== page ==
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Mirisch Brothers, Harold (1907–1968), Marvin (1918–2002), and Walter (1921– )

MIRISCH BROTHERS, HAROLD (1907–1968), MARVIN (1918–2002), and WALTER (1921– )

MIRISCH BROTHERS, HAROLD (1907–1968), MARVIN (1918–2002), and WALTER (1921– ), U.S. film producers. Born in New York, the Mirisch brothers became a team in 1952, when they joined Allied Artists as executives. They wanted to produce high-quality films by giving a free hand to independent filmmakers, but Allied dropped the plan after two productions, so in 1957 the brothers set up their own company. They envisioned the Mirisch Company as a haven for independent filmmakers who did not want to deal with the business aspect of an independent production company. The brothers signed a 12-picture deal with United Artists in 1957, which was extended to 20 films two years later. The Mirisch Company moved to the Samuel Goldwyn Studios, where they became the largest tenant. Many actors, directors, and other producers enjoyed stability and creative autonomy under the canopy of the Mirisch Company. In 1969 Walter Mirisch was named president and executive head of production of the Mirisch Corporation.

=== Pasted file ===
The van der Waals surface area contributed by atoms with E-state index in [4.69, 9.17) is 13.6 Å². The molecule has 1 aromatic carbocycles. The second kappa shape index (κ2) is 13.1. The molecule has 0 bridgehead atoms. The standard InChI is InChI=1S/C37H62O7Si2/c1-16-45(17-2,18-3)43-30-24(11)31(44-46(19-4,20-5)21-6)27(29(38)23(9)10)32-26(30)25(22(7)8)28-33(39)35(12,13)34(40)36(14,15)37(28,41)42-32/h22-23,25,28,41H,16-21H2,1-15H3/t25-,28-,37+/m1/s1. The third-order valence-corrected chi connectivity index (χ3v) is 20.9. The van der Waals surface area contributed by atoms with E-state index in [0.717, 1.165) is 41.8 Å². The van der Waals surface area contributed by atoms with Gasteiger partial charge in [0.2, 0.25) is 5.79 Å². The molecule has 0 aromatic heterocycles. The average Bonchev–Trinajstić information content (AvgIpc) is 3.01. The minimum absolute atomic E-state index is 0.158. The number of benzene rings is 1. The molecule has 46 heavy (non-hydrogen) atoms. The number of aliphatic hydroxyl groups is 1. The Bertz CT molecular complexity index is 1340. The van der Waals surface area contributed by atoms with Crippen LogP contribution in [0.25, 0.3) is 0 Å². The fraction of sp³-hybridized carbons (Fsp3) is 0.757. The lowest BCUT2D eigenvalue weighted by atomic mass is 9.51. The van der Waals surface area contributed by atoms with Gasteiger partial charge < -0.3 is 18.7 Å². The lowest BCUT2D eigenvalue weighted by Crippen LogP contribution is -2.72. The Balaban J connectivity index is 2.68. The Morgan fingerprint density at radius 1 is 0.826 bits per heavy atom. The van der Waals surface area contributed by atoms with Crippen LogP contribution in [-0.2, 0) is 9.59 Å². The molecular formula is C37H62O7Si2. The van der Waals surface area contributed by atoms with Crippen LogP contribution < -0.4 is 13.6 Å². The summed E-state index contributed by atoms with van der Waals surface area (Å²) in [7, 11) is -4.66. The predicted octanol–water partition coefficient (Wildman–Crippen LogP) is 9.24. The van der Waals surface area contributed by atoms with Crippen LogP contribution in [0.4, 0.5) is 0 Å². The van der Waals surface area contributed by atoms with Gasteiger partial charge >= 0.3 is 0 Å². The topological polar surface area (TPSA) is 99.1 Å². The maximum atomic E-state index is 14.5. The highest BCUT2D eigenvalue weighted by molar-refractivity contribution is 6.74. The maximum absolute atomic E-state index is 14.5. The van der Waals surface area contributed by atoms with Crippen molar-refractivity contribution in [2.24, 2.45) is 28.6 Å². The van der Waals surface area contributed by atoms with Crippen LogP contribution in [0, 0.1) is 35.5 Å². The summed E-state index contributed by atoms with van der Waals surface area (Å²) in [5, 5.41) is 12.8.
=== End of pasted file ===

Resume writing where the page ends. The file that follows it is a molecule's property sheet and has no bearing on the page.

The Mirisch brothers scored an immediate success with their first film, Billy Wilder's Some Like It Hot (1959). The company' subsequent films included The Apartment (1960), The Magnificent Seven (1960), By Love Possessed (1961), West Side Story (1961), The Children's Hour (1962), Two for the Seesaw (1962), The Great Escape (1963), Toys in the Attic (1963), The Pink Panther (1964), The Russians Are Coming (1966), Hawaii (1966), In the Heat of the Night (Academy Award winner for Best Picture, 1967), Fitzwilly (1967), They Call Me Mr. Tibbs (1970), The Organization (1971), Scorpio (1973), Mr. Majestyk (1974), Midway (1976), Gray Lady Down (1977), Same Time Next Year (1978), The Prisoner of Zenda (1979), Dracula (1979), Romantic Comedy (1983), Lily in Winter (1994), and the tv series The Magnificent Seven (1998).

Walter Mirisch was president of the Academy of Motion Picture Arts and Sciences from 1973 through 1978. In 1978 the Academy awarded him the Irving Thalberg Memorial Award, and in 1983 he received the Academy's Jean Hersholt Humanitarian Award.

[Jonathan Licht /

Ruth Beloff (2nd ed.)]

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